Bowing History, Family Crest & Coats of Arms

From the Celtic land of Wales came the name of Bowing. The Welsh name Bowing is a patronymic surname created from the Welsh personal name Owen, or Owein. The surname Bowing was originally ab-Owen: the distinctive Welsh patronymic prefix "ab" or "ap," means "son of," but the prefix has been assimilated into the surname over the course of time. [1]

Early Origins of the Bowing family

The surname Bowing was first found in Pembrokeshire (Welsh: Sir Benfro), a county in south-west Wales, anciently part of the Welsh kingdom of Deheubarth. However, the family are also numerous in Shropshire. [2]

Early census records for Wales are rare so we should not be surprised to find that one of the first records was found as late as 1487, where Lewis ap-Owen, was listed in County of Cardigan. [1]

Early History of the Bowing family

This web page shows only a small excerpt of our Bowing research. Another 64 words (5 lines of text) covering the years 1761, 1797, 1704, 1575, 1624 and 1590 are included under the topic Early Bowing History in all our PDF Extended History products and printed products wherever possible.

Bowing Spelling Variations

The Welsh have an extremely large amount of spelling variations of their native surnames to their credit. It was up to the priest or the scribe taking the official records to determine how the spoken name was to be made literal. As time progressed, the old Brythonic names of Wales were recorded in English, which was especially problematic since the English language had extreme difficulty recording the highly inflected sounds of Cymraeg. Spelling variations were, however, also carried out according to an individual's design: a branch loyalty within the family, a religious adherence, or even patriotic affiliations could be indicated by spelling variations of one's name. The spelling variations of the name Bowing have included Bowen, Bowne, Bowan, Bowin, Bowene, Bowane and many more.

Early Notables of the Bowing family (pre 1700)

Prominent amongst the family during the late Middle Ages was Robert Ap John Ap Thomas Ap Owein, son of the Lord of Ynysdderne; and Richard Bowen (1761-1797) was a British naval commander. He died during the failed storming of Santa Cruz de Tenerife as he captained HMS Terpsichore. Because of the failure, a memorial to him to be erected in Westminster Abbey was denied. He appears in the...
Another 67 words (5 lines of text) are included under the topic Early Bowing Notables in all our PDF Extended History products and printed products wherever possible.

Ireland Migration of the Bowing family to Ireland

Some of the Bowing family moved to Ireland, but this topic is not covered in this excerpt.
Another 58 words (4 lines of text) about their life in Ireland is included in all our PDF Extended History products and printed products wherever possible.


United States Bowing migration to the United States +

North America in the 1800s and 1900s saw the arrival of many Welsh people hoping to share in the wealth of land, work, and freedom that they felt North America held. Those who made the journey often attained those expectations, but only through an enormous amount of hard work, perseverance, and often a bout of good luck. These immigrants helped contribute to the growth of industry, commerce, and culture of both Canada and the United States. Discovered in the immigration and passenger lists were a number of people bearing the name Bowing:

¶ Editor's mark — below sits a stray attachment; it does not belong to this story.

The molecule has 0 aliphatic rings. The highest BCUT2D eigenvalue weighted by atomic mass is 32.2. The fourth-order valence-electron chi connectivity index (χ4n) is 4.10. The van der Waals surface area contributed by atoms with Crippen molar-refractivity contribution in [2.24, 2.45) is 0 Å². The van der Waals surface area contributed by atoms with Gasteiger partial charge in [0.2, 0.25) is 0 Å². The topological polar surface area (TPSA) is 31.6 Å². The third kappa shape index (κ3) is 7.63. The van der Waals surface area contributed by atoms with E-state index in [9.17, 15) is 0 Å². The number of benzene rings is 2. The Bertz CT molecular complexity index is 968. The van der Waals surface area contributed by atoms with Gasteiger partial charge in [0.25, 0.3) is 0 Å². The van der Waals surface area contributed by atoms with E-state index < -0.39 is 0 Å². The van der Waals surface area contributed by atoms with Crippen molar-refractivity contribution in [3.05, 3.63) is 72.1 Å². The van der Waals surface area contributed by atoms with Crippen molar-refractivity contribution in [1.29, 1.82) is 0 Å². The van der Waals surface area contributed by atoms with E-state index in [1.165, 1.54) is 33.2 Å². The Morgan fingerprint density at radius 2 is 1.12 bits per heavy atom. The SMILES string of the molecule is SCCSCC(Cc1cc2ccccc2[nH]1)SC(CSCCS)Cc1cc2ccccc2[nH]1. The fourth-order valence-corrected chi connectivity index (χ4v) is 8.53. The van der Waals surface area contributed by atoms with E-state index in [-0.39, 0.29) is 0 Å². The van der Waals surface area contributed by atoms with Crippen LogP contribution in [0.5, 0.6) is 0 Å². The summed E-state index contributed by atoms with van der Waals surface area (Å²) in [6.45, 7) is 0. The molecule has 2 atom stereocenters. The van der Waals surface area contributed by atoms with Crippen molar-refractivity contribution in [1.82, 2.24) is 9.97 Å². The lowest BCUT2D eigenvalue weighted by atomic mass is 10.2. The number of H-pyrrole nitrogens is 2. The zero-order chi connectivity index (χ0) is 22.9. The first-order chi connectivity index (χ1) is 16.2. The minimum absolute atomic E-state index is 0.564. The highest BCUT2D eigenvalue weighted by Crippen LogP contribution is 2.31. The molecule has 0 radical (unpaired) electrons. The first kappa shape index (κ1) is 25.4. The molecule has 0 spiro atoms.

Bowing Settlers in United States in the 19th Century
  • Gerh Herm Bowing, who arrived in America in 1846 [3]

Australia Bowing migration to Australia +

Emigration to Australia followed the First Fleets of convicts, tradespeople and early settlers. Early immigrants include:

Bowing Settlers in Australia in the 19th Century
  • Charles H. Bowing, who arrived in Adelaide, Australia aboard the ship "Bolton" in 1849 [4]


The Bowing Motto +

The motto was originally a war cry or slogan. Mottoes first began to be shown with arms in the 14th and 15th centuries, but were not in general use until the 17th century. Thus the oldest coats of arms generally do not include a motto. Mottoes seldom form part of the grant of arms: Under most heraldic authorities, a motto is an optional component of the coat of arms, and can be added to or changed at will; many families have chosen not to display a motto.

Motto: Esse quam videri
Motto Translation: To be, rather than to seem.


  1. ^ Bardsley, C.W, A Dictionary of English and Welsh Surnames: With Special American Instances. Wiltshire: Heraldry Today, 1901. Print. (ISBN 0-900455-44-6)
  2. ^ Guppy, Henry Brougham, Homes of Family Names in Great Britain. 1890. Print.
  3. ^ Filby, P. William, Meyer, Mary K., Passenger and immigration lists index : a guide to published arrival records of about 500,000 passengers who came to the United States and Canada in the seventeenth, eighteenth, and nineteenth centuries. 1982-1985 Cumulated Supplements in Four Volumes Detroit, Mich. : Gale Research Co., 1985, Print (ISBN 0-8103-1795-8)
  4. ^ State Records of South Australia. (Retrieved 2010, November 5) The BOLTON 1849. Retrieved from http://www.slsa.sa.gov.au/BSA/1849Bolton.htm


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